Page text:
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  1. Drug War Anniversary a Time for Reflection and Action

    Ethan Nadelmann
    11 February 2011
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    Some anniversaries provide an occasion for celebration, others a time for reflection, still others a time for action. This June will mark forty years since President Nixon declared a "war on drugs," identifying drug abuse as "public enemy No. 1." As far as I know, no celebrations are planned. What's needed, indeed essential, are reflection -- and action.

  2. Juan Manuel Santos: 'It is time to think again about the war on drugs'

    13 November 2011
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    Santos spelled out the radical ideas which he hopes will create a fresh approach. He said: "A new approach should try and take away the violent profit that comes with drug trafficking… If that means legalising, and the world thinks that's the solution, I will welcome it. I'm not against it." But he is clear that any initiatives need to be part of a co-ordinated international plan of action and he rules out any unilateral action by Colombia. "What I won't do is to become the vanguard of that movement because then I will be crucified."

  3. Four Decades Later, It's Time to Scrap the Dead-End Drug War

    Tim Padgett
    17 June 2011
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    I recently returned from the desert city of Durango, Mexico, where forensic officials are still trying to identify some 240 corpses discovered this year in mass graves. More than 200 other bodies have been found in similar fosas across northern Mexico. All were victims, many of them innocent victims, of the drug-trafficking violence whose barbarity seems bottomless. But it's fueled in large part by the just as endless American appetite for illegal drugs – which itself is due in no small part to the fact that our anti-drug policies are so narrow-mindedly focused on battling supply instead of reducing demand.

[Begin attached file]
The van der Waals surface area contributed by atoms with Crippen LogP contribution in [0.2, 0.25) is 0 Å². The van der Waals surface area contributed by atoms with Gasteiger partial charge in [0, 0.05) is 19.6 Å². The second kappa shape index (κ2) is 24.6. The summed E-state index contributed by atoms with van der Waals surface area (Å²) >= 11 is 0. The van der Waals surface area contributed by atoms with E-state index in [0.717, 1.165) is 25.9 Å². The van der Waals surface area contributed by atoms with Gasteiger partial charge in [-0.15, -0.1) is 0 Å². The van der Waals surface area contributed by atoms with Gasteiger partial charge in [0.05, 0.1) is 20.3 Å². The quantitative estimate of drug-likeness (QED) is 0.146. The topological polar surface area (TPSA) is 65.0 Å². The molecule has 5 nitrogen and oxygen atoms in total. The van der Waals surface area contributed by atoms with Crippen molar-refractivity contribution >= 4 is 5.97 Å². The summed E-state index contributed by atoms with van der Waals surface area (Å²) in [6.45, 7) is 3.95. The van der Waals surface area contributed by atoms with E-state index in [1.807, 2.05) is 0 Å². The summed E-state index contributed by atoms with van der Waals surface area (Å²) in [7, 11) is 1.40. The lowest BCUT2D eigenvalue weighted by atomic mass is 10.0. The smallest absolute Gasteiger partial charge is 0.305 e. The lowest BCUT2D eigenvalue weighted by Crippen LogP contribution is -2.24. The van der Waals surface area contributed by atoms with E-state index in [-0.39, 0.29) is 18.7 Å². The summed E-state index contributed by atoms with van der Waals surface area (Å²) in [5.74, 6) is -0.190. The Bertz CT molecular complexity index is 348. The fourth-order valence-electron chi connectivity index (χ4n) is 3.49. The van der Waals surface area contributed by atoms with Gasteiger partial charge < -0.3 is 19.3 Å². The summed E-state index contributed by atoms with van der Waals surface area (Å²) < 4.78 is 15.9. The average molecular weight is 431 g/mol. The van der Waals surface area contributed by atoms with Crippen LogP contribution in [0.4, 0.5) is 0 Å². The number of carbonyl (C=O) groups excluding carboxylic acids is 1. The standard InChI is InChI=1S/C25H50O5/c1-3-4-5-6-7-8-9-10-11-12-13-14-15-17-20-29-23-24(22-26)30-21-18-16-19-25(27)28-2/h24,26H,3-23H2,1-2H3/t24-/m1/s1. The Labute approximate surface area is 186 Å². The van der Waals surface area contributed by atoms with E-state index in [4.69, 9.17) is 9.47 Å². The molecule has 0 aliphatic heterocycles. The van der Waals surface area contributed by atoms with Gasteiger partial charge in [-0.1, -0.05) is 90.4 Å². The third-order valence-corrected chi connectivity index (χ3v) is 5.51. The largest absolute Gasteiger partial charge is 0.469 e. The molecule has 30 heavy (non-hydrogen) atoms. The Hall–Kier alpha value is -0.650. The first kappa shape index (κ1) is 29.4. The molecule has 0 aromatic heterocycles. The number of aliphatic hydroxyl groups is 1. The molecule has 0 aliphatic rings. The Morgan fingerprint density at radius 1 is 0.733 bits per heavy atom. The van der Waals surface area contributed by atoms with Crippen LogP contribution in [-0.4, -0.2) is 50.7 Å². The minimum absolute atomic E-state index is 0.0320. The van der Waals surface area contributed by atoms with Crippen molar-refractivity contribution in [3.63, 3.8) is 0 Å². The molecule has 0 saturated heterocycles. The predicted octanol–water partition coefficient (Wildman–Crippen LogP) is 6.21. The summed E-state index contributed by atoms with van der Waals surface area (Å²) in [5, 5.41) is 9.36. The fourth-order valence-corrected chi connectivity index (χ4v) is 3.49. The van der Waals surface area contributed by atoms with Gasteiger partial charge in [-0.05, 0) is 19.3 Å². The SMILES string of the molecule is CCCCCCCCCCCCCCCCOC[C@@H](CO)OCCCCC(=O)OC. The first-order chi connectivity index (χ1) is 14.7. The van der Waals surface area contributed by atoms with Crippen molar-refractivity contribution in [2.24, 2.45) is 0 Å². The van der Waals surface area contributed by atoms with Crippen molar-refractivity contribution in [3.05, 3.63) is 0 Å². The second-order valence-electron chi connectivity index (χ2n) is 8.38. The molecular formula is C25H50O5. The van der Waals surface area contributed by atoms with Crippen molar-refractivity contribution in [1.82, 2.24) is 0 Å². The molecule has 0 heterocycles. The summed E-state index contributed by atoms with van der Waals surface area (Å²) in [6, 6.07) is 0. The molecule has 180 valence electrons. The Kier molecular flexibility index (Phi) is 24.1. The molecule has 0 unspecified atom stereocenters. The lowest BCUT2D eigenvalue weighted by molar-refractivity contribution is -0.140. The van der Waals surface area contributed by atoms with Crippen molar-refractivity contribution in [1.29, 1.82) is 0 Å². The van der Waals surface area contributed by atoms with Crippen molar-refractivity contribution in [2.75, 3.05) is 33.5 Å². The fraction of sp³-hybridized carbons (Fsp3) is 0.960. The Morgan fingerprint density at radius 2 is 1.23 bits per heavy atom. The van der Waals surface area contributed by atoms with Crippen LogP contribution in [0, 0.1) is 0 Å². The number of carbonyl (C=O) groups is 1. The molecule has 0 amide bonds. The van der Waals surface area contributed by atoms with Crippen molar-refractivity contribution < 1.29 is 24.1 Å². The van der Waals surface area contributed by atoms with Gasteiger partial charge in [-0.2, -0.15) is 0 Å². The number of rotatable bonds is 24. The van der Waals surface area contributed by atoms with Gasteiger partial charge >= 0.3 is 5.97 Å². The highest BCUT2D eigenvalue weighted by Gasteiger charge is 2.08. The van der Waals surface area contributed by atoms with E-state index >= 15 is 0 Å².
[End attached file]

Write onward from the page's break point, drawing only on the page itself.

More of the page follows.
4. The war on drugs and the shameful silence of our politicians

    Icaria Editorial
    13 November 2011
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    In a parliamentary debate in the House of Commons, David Cameron said: "I ask the Labour government not to return to retribution and war on drugs. That has been tried and we all know that it does not work." That was in December 2002. And as a member of the home affairs select committee on drug misuse, Cameron supported the following recommendation: "That the government initiates a discussion within the Commission on Narcotic Drugs of alternative ways – including the possibility of legalisation and regulation – to tackle the global drugs dilemma."